Christmas in Bwindi

Christmas started early at BCH because the community nurse team go on their months annual leave in December so have their Christmas party at the end of November. There was a thanksgiving at the hospital church in the morning for the community team and for a friend’s baby. Thanksgivings aren’t common in any churches I’ve been to in the UK but are very common here. I’m not sure if it’s just a Church of Uganda thing. People give thanks for different events or achievements by asking others to give money to the church. Usually envelopes are given out beforehand and you put money in and give it on the collection plate at the church service. I’m not really sure why this is different from the normal collection, I think it all goes to the same place but encourages people to give more. People also bring gifts instead of money e.g. maize, sugarcane, chickens. These are then auctioned off at the end of the service and the money goes to the same collection. This can lead to very lengthy church services if there is a lot of produce to auction! So far I’ve been to thanksgivings for babies, a friend’s wife’s graduation, a student nurse whose  fractured leg had healed,  the community nurse team finishing another  year as a team…

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The hospital Christmas celebration was on the Friday before Christmas. We had a carol service at the nursing school, which the Bishop attended. He also blessed the new nursing school bus while he was there and introduced the new hospital chaplain who will be joining us this month. There was food and music and dancing afterwards which was fun.

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Blessing the new bus

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On the Sunday before Christmas the church choir I sing with were invited to the cathedral in Kanugu to sing carols in the morning service. We went in the new nursing school bus and arrived just as the Bishop was starting the service. This meant quickly setting up the drum kit, guitars etc while the service had already begun and trying to tune up and decide which songs to sing during the service. It wasn’t our best performance but it was fun and the cathedral was  beautiful. The principal of the nursing school gave a quick talk at the end of the service to try and encourage local students to apply to the nursing school as it’s hoped that training people from the local area will improve staff retention at the hospital.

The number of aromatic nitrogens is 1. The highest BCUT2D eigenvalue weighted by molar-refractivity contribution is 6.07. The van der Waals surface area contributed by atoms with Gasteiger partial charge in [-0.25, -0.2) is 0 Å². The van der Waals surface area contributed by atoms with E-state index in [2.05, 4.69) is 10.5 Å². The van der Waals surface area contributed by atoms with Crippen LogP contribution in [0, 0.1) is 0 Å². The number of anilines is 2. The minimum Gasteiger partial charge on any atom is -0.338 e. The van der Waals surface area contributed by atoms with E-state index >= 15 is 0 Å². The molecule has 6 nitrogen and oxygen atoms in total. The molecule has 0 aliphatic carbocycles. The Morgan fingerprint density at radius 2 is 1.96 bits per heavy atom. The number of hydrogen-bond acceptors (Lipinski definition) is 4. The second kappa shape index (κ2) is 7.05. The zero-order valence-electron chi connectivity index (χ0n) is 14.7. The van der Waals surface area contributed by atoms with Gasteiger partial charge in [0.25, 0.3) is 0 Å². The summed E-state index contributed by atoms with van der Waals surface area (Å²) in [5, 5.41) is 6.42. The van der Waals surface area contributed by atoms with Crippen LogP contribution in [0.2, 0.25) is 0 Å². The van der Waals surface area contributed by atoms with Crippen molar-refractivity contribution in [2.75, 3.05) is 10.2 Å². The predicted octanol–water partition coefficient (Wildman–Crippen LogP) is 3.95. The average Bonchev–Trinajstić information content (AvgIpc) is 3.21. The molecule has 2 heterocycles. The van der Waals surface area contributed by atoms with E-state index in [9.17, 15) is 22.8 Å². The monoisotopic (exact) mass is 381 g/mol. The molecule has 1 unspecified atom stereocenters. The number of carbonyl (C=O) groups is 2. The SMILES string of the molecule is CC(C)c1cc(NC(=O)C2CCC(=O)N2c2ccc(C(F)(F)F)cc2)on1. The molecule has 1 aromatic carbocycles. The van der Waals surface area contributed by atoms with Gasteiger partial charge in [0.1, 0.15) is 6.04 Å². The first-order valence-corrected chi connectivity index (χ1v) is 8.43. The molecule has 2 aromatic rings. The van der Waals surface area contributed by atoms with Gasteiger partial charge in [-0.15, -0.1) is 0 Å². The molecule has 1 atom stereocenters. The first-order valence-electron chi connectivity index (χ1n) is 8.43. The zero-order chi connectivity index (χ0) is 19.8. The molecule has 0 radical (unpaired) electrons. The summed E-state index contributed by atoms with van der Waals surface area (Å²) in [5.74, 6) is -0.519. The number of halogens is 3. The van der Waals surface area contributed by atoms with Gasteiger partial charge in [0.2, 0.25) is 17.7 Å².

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Cathedral

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Choir

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On Christmas eve we hosted a party at the guest house for all the hospital staff who had stayed here for Christmas. Some staff take the opportunity to visit family at Christmas but lots have to stay and work and most don’t have families here. We had food, music, dancing and lots of photos by the fake Christmas tree! My family had sent some Christmas hats and earrings which made the party fun.

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Christmas eve selfie

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Stuart and Stuart height competition

On Christmas day there was a short service at the hospital. Actually I think it was almost 2 hours, perhaps I’m adjusting to church services here if I think that’s short?! We then spent a lot of the day cooking. I’m not sure how it happened, perhaps to try and keep everyone’s Christmas tradition, we ended up cooking a roast dinner for 15 people for lunch and lasagne for about 30 for dinner. It was fun though because we don’t usually get the chance to cook very often and I enjoy cooking (and I enjoy eating even more!)

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Christmas day lunch
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Pretty pleased with my new washing rack

So although I missed my family at Christmas lots and missed playing trumpet descants at church it was pretty refreshing not to have the crazy commercial build up to Christmas and it was nice to celebrate with new friends. On New Year’s Eve some of us from the hospital went up to the Ugandan wildlife authority’s party in the national park. Luckily we got there after the speeches were nearly over, just in time for food and dancing. There was a dance competition between different community groups – the lodges, guides, porters, craft shops owners, the hospital etc. We came a respectable 5th out of 15, I’m not sure my dancing helple much…

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Party in Bwindi Impenetrable Forest

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Dance competition
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3 thoughts on “Christmas in Bwindi

  1. I have been forgetting to check this blog out and sign for updates but I’ve just read your last posts. I was delighted to see the pics and learn more about your life in Uganda, to inform my prayers. xx

    Liked by 1 person

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